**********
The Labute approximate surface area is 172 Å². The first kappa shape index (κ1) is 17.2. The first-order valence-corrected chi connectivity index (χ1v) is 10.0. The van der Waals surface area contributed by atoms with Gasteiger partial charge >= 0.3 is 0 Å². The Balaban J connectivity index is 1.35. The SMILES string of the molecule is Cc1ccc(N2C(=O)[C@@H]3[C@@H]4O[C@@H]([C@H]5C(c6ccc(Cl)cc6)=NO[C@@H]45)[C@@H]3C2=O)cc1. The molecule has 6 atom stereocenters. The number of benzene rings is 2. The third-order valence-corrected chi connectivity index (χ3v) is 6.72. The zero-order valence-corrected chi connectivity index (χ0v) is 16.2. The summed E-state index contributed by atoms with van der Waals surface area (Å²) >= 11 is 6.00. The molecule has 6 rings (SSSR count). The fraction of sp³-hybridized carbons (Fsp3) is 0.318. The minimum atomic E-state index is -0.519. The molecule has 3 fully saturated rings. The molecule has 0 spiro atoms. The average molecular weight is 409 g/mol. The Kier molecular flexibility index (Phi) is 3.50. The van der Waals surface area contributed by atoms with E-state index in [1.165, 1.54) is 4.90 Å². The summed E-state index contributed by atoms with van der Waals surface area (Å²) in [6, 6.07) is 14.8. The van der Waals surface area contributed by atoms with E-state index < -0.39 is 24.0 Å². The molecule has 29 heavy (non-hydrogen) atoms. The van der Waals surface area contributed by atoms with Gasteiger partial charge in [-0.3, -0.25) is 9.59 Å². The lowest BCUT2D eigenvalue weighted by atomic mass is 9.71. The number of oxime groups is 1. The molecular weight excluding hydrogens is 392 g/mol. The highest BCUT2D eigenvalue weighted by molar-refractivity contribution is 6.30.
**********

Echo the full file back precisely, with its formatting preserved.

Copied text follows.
The Labute approximate surface area is 172 Å². The first kappa shape index (κ1) is 17.2. The first-order valence-corrected chi connectivity index (χ1v) is 10.0. The van der Waals surface area contributed by atoms with Gasteiger partial charge >= 0.3 is 0 Å². The Balaban J connectivity index is 1.35. The SMILES string of the molecule is Cc1ccc(N2C(=O)[C@@H]3[C@@H]4O[C@@H]([C@H]5C(c6ccc(Cl)cc6)=NO[C@@H]45)[C@@H]3C2=O)cc1. The molecule has 6 atom stereocenters. The number of benzene rings is 2. The third-order valence-corrected chi connectivity index (χ3v) is 6.72. The zero-order valence-corrected chi connectivity index (χ0v) is 16.2. The summed E-state index contributed by atoms with van der Waals surface area (Å²) >= 11 is 6.00. The molecule has 6 rings (SSSR count). The fraction of sp³-hybridized carbons (Fsp3) is 0.318. The minimum atomic E-state index is -0.519. The molecule has 3 fully saturated rings. The molecule has 0 spiro atoms. The average molecular weight is 409 g/mol. The Kier molecular flexibility index (Phi) is 3.50. The van der Waals surface area contributed by atoms with E-state index in [1.165, 1.54) is 4.90 Å². The summed E-state index contributed by atoms with van der Waals surface area (Å²) in [6, 6.07) is 14.8. The van der Waals surface area contributed by atoms with E-state index < -0.39 is 24.0 Å². The molecule has 29 heavy (non-hydrogen) atoms. The van der Waals surface area contributed by atoms with Gasteiger partial charge in [-0.3, -0.25) is 9.59 Å². The lowest BCUT2D eigenvalue weighted by atomic mass is 9.71. The number of oxime groups is 1. The molecular weight excluding hydrogens is 392 g/mol. The highest BCUT2D eigenvalue weighted by molar-refractivity contribution is 6.30.